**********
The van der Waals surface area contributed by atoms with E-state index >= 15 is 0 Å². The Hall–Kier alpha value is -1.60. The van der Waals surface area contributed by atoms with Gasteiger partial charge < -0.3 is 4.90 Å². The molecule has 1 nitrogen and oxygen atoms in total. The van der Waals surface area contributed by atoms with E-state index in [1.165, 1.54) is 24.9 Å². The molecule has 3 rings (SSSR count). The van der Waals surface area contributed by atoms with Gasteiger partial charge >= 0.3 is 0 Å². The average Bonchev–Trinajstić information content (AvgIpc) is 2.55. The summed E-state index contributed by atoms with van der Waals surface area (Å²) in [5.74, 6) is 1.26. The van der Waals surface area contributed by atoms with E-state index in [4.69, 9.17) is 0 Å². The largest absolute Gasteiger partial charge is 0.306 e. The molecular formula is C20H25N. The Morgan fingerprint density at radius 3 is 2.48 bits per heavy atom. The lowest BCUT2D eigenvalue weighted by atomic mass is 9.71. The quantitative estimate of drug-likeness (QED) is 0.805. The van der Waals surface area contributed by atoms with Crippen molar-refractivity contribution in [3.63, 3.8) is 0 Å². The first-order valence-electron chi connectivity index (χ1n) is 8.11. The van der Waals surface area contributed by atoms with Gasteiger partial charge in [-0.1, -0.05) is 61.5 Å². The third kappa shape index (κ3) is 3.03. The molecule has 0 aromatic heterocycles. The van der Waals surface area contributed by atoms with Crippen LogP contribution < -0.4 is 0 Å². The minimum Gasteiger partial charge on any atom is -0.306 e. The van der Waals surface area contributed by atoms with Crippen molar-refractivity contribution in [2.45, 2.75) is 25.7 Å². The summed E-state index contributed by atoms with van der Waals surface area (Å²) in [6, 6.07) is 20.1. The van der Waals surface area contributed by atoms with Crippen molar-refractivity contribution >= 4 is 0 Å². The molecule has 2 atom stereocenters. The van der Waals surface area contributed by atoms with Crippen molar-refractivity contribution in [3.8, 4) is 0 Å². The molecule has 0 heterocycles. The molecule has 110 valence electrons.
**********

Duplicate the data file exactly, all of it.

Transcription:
The van der Waals surface area contributed by atoms with E-state index >= 15 is 0 Å². The Hall–Kier alpha value is -1.60. The van der Waals surface area contributed by atoms with Gasteiger partial charge < -0.3 is 4.90 Å². The molecule has 1 nitrogen and oxygen atoms in total. The van der Waals surface area contributed by atoms with E-state index in [1.165, 1.54) is 24.9 Å². The molecule has 3 rings (SSSR count). The van der Waals surface area contributed by atoms with Gasteiger partial charge >= 0.3 is 0 Å². The average Bonchev–Trinajstić information content (AvgIpc) is 2.55. The summed E-state index contributed by atoms with van der Waals surface area (Å²) in [5.74, 6) is 1.26. The van der Waals surface area contributed by atoms with E-state index in [4.69, 9.17) is 0 Å². The largest absolute Gasteiger partial charge is 0.306 e. The molecular formula is C20H25N. The Morgan fingerprint density at radius 3 is 2.48 bits per heavy atom. The lowest BCUT2D eigenvalue weighted by atomic mass is 9.71. The quantitative estimate of drug-likeness (QED) is 0.805. The van der Waals surface area contributed by atoms with Crippen molar-refractivity contribution in [3.63, 3.8) is 0 Å². The first-order valence-electron chi connectivity index (χ1n) is 8.11. The van der Waals surface area contributed by atoms with Gasteiger partial charge in [-0.1, -0.05) is 61.5 Å². The third kappa shape index (κ3) is 3.03. The molecule has 0 aromatic heterocycles. The van der Waals surface area contributed by atoms with Crippen LogP contribution < -0.4 is 0 Å². The minimum Gasteiger partial charge on any atom is -0.306 e. The van der Waals surface area contributed by atoms with Crippen molar-refractivity contribution in [2.45, 2.75) is 25.7 Å². The summed E-state index contributed by atoms with van der Waals surface area (Å²) in [6, 6.07) is 20.1. The van der Waals surface area contributed by atoms with Crippen molar-refractivity contribution >= 4 is 0 Å². The molecule has 2 atom stereocenters. The van der Waals surface area contributed by atoms with Crippen molar-refractivity contribution in [3.8, 4) is 0 Å². The molecule has 0 heterocycles. The molecule has 110 valence electrons.